Needless, Invasive Surgery on Healthy Intersex Infants Still Legal, Somehow

As the world embraces nonbinary genders, intersex people are still paying the price for these harmful and increasingly irrelevant procedures.
January 15, 2020, 9:13pm
intersex, surgery, pidgeon pagonis, lgbtq, nonbinary, gender-nonconforming, x gender marker, gender marker, binary gender
Photo by Vladimir Nenov/EyeEm via Getty Images

On Tuesday, California state legislators rejected a measure that would have banned medically unnecessary treatment for intersex newborns, as the Associated Press reported, including surgical procedures to permanently alter “ambiguous” genitalia before the age of six.

Between one and two percent of the United States population is born intersex, according to Democratic state senator Scott Weiner, who authored the bill, meaning they are born with genitalia, chromosomes, and/or reproductive organs that don’t fit strict, normative definitions of male or female. These procedures, a standard medical practice since the mid-20th century, are performed without the intersex newborn’s consent and can have permanent, unwanted complications for the individual in question.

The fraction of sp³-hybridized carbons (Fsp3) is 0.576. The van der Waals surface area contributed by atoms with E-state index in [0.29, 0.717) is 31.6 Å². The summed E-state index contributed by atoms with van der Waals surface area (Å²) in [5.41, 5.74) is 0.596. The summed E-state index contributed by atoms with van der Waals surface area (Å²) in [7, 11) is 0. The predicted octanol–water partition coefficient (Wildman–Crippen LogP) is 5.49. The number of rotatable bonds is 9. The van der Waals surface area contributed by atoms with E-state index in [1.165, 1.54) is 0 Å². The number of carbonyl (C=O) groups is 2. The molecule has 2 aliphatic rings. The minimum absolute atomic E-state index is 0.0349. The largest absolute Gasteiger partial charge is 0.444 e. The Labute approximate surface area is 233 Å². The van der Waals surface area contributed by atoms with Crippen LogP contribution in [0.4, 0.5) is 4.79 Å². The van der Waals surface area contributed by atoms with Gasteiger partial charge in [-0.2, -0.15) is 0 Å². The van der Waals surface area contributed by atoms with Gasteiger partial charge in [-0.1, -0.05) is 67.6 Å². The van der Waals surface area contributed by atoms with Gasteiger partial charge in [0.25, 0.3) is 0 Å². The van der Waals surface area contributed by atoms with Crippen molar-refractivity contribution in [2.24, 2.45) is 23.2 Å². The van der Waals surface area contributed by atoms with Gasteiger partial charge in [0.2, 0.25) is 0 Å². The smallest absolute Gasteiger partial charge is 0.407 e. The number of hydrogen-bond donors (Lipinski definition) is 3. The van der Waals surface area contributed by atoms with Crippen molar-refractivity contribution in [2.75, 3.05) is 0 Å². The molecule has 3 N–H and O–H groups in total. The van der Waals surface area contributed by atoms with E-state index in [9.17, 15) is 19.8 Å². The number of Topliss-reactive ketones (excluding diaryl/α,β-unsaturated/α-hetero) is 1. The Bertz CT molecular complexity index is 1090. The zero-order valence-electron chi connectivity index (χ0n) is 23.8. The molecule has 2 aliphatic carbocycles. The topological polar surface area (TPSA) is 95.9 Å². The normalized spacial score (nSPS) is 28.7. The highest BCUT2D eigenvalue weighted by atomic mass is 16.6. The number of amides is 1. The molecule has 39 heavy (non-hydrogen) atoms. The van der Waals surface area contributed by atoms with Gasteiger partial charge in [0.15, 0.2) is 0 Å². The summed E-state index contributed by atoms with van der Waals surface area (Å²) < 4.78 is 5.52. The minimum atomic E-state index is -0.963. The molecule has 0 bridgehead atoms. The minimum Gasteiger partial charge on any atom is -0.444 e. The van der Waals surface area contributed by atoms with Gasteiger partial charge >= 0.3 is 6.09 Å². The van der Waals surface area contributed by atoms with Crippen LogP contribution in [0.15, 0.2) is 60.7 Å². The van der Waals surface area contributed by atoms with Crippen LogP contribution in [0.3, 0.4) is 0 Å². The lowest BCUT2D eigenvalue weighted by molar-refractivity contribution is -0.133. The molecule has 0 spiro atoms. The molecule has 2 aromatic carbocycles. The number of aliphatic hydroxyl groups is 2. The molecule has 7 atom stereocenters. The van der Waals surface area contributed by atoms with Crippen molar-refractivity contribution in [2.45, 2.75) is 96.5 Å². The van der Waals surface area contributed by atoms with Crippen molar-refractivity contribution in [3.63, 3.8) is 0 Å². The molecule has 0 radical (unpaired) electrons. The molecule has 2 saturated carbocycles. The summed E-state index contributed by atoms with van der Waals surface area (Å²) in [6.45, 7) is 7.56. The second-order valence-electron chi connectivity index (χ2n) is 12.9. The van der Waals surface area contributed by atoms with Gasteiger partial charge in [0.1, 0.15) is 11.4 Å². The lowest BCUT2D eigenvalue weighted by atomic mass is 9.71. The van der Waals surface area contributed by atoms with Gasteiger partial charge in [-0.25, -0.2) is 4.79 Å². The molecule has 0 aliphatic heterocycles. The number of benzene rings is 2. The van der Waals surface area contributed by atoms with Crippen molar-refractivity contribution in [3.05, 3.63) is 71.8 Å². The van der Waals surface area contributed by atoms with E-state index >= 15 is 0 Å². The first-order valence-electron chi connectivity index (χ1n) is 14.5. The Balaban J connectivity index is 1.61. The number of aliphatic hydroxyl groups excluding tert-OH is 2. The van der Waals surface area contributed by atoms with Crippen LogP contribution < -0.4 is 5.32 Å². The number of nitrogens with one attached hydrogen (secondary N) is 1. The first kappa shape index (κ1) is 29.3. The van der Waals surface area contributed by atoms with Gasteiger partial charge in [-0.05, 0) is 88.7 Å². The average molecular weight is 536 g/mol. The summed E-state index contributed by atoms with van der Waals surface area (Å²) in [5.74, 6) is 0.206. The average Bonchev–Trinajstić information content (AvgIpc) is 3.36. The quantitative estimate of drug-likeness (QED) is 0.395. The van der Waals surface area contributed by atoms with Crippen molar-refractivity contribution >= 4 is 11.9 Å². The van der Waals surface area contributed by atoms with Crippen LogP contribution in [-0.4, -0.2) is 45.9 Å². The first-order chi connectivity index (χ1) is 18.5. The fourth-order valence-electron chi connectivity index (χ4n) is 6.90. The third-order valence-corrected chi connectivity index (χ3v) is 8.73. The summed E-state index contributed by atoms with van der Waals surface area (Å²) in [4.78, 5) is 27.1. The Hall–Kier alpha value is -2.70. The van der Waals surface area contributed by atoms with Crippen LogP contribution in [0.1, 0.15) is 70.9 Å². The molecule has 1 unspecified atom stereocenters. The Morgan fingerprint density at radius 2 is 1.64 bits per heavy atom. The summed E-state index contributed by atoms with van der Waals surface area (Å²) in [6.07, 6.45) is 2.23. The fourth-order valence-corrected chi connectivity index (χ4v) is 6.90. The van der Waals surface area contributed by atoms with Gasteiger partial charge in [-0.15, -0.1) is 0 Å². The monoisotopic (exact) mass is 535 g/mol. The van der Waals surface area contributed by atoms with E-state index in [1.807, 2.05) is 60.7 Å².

It’s unclear why assigning newborns a sex at birth is even necessary anymore, considering how high the stakes are for intersex individuals, as well as the fact that the idea of a gender binary is quickly losing relevance, even at the legal level. An increasing number of states have begun to allow residents to change the gender marker on their driver’s licenses and other state-issued IDs to X, indicating that they are either nonbinary, gender-conforming, intersex, or some other gender beyond male or female. Last November, Michigan became the 14th such state to do so.

Perhaps a better solution would be to stop assigning sex at birth and remove gender markers from government-issued documents entirely, thus eliminating the entire hassle before it begins.

Pidgeon Pagonis, a prominent intersex activist from the U.S., has called these procedures “medically sanctioned violence and torture” and has said that their own experiences with these operations have left them with scarring, loss of sensation, emotional trauma, and severe sexual impairment. If Pagonis’ example tells us anything, it’s that intersex surgeries don’t make intersex people’s lives easier—in fact, they make them harder. And as we head further into a future where we’re able to determine our genders on our own terms, regardless of what we were assigned at birth, there’s really no justification for these procedures we can think of.

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